Stop-and-search 'highly intrusive'

Bernard Hogan-Howe, Met commissioner, with home secretary Theresa May and London mayor Boris Johnson
Bernard Hogan-Howe, Met commissioner, with home secretary Theresa May and London mayor Boris Johnson

By Alex Stevenson

The police complaints watchdog has hit out at stop-and-searches, after the Metropolitan police signalled a retreat in its use of the controversial measure.

Met police commissioner Bernard Hogan-Howe has made clear he wants to reduce the extent to which officers are authorised to conduct the searches in a bid to win back public support for the police in the capital.

The move did not stop the Independent Police Complaints Commission's Mike Franklin from hitting out at the use of the divisive measure, however.


"The IPCC recognises that police powers to stop and search individuals exist, officers will use them and indeed the majority of officers carry out their duties and exercise these powers in a considered and professional manner, in sometimes very difficult and demanding circumstances," Mr Franklin said.

"However, this is not always the case and we believe the use of stop and search can be highly intrusive especially where it does not result in an arrest and no proper explanation or justification given it can significantly undermine the individual’s and wider community confidence in policing."

Around 51,000 searches took place last year, resulting from 1,753 authorisations known as 'section 60' orders derived from the Criminal Justice and Public Order Act 1994. It is the authorisations which are being targeted by police, the Met says.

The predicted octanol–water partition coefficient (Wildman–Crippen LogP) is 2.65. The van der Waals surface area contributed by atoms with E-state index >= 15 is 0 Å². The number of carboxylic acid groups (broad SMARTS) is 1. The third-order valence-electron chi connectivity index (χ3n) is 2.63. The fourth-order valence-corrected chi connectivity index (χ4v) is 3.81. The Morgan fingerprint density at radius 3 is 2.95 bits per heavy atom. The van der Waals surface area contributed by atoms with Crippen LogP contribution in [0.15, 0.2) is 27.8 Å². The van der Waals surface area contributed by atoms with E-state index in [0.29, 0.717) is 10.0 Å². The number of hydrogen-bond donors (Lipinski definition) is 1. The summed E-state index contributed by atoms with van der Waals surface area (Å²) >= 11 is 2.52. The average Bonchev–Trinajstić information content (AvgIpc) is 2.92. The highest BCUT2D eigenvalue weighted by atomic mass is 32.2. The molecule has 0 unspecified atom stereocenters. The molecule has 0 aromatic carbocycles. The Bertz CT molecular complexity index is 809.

Mr Hogan-Howe has backed the "implementation of a new approach which will see a dedicated, experienced central team lead a wide range of changes affecting every element of stop and search with the aim of improving policy, practice and performance across the board".

He said yesterday that more training and education would help officers decide when to target searches and deal with hostile encounters with members of the public.

"Even if we end up with a resistance, we come out of that better if we remain professional and cool and calm, and sometimes we're not able to manage that," the commissioner acknowledged.

Only six per cent of stop-and-searches lead to an arrest. The number of convictions is much lower.

Commander Tony Eastaugh, who will lead the change at the Met, told the Today programme: "When... members of the public who have been stopped are informed as to why they are stopped with proper grounds and proper rationale, then we have their mandate and support to be able to continue stop and search across the communities of London."

Police officers are empowered to search members of the public, according to the Met's website, if they suspect someone of carrying a weapon, drugs or stolen property; if there has been serious violence or disorder in the vicinity; if they are looking for a suspect with a physical resemblance; and as part of anti-terrorism efforts.

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